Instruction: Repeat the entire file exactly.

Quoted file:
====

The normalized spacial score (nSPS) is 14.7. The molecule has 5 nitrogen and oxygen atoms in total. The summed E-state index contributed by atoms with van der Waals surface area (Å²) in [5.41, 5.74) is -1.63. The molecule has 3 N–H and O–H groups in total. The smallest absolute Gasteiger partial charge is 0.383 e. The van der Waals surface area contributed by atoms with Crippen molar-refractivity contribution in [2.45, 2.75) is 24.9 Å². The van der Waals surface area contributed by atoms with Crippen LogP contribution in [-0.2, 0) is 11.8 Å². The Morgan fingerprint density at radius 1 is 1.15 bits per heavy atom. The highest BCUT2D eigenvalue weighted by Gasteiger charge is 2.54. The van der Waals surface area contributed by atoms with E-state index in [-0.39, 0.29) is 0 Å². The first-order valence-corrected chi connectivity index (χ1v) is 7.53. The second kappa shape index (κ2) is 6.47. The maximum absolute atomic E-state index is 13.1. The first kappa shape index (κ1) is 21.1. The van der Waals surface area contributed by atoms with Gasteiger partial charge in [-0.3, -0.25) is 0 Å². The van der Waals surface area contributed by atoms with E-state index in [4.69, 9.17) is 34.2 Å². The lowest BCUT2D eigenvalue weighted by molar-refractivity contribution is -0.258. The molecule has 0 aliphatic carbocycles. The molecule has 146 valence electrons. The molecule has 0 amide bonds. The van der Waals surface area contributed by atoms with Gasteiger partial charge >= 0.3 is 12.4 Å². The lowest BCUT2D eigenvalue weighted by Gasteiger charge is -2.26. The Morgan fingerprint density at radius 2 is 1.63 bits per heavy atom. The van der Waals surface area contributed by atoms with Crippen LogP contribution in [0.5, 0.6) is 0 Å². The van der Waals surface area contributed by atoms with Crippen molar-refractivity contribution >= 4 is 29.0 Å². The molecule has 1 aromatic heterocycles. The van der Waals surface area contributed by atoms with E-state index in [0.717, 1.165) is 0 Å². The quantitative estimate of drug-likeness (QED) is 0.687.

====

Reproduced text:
The normalized spacial score (nSPS) is 14.7. The molecule has 5 nitrogen and oxygen atoms in total. The summed E-state index contributed by atoms with van der Waals surface area (Å²) in [5.41, 5.74) is -1.63. The molecule has 3 N–H and O–H groups in total. The smallest absolute Gasteiger partial charge is 0.383 e. The van der Waals surface area contributed by atoms with Crippen molar-refractivity contribution in [2.45, 2.75) is 24.9 Å². The van der Waals surface area contributed by atoms with Crippen LogP contribution in [-0.2, 0) is 11.8 Å². The Morgan fingerprint density at radius 1 is 1.15 bits per heavy atom. The highest BCUT2D eigenvalue weighted by Gasteiger charge is 2.54. The van der Waals surface area contributed by atoms with E-state index in [-0.39, 0.29) is 0 Å². The first-order valence-corrected chi connectivity index (χ1v) is 7.53. The second kappa shape index (κ2) is 6.47. The maximum absolute atomic E-state index is 13.1. The first kappa shape index (κ1) is 21.1. The van der Waals surface area contributed by atoms with Gasteiger partial charge in [-0.3, -0.25) is 0 Å². The van der Waals surface area contributed by atoms with E-state index in [4.69, 9.17) is 34.2 Å². The lowest BCUT2D eigenvalue weighted by molar-refractivity contribution is -0.258. The molecule has 0 aliphatic carbocycles. The molecule has 146 valence electrons. The molecule has 0 amide bonds. The van der Waals surface area contributed by atoms with Gasteiger partial charge >= 0.3 is 12.4 Å². The lowest BCUT2D eigenvalue weighted by Gasteiger charge is -2.26. The Morgan fingerprint density at radius 2 is 1.63 bits per heavy atom. The van der Waals surface area contributed by atoms with Crippen LogP contribution in [0.5, 0.6) is 0 Å². The van der Waals surface area contributed by atoms with Crippen molar-refractivity contribution >= 4 is 29.0 Å². The molecule has 1 aromatic heterocycles. The van der Waals surface area contributed by atoms with E-state index in [0.717, 1.165) is 0 Å². The quantitative estimate of drug-likeness (QED) is 0.687.